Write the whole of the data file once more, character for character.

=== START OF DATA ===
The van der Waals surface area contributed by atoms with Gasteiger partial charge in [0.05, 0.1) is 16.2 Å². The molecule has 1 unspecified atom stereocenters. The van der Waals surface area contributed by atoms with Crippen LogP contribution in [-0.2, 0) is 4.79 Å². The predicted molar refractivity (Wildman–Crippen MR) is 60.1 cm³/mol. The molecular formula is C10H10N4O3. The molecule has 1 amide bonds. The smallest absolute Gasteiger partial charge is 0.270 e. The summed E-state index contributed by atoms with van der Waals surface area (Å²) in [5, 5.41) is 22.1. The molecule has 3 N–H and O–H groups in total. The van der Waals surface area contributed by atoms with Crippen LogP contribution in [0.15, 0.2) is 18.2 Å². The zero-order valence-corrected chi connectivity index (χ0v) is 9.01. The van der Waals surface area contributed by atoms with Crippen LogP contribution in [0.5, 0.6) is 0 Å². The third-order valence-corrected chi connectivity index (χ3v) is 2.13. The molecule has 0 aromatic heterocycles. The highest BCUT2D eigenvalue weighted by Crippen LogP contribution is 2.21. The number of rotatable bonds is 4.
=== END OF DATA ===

The van der Waals surface area contributed by atoms with Gasteiger partial charge in [0.05, 0.1) is 16.2 Å². The molecule has 1 unspecified atom stereocenters. The van der Waals surface area contributed by atoms with Crippen LogP contribution in [-0.2, 0) is 4.79 Å². The predicted molar refractivity (Wildman–Crippen MR) is 60.1 cm³/mol. The molecular formula is C10H10N4O3. The molecule has 1 amide bonds. The smallest absolute Gasteiger partial charge is 0.270 e. The summed E-state index contributed by atoms with van der Waals surface area (Å²) in [5, 5.41) is 22.1. The molecule has 3 N–H and O–H groups in total. The van der Waals surface area contributed by atoms with Crippen LogP contribution in [0.15, 0.2) is 18.2 Å². The zero-order valence-corrected chi connectivity index (χ0v) is 9.01. The van der Waals surface area contributed by atoms with Crippen LogP contribution in [0.5, 0.6) is 0 Å². The third-order valence-corrected chi connectivity index (χ3v) is 2.13. The molecule has 0 aromatic heterocycles. The highest BCUT2D eigenvalue weighted by Crippen LogP contribution is 2.21. The number of rotatable bonds is 4.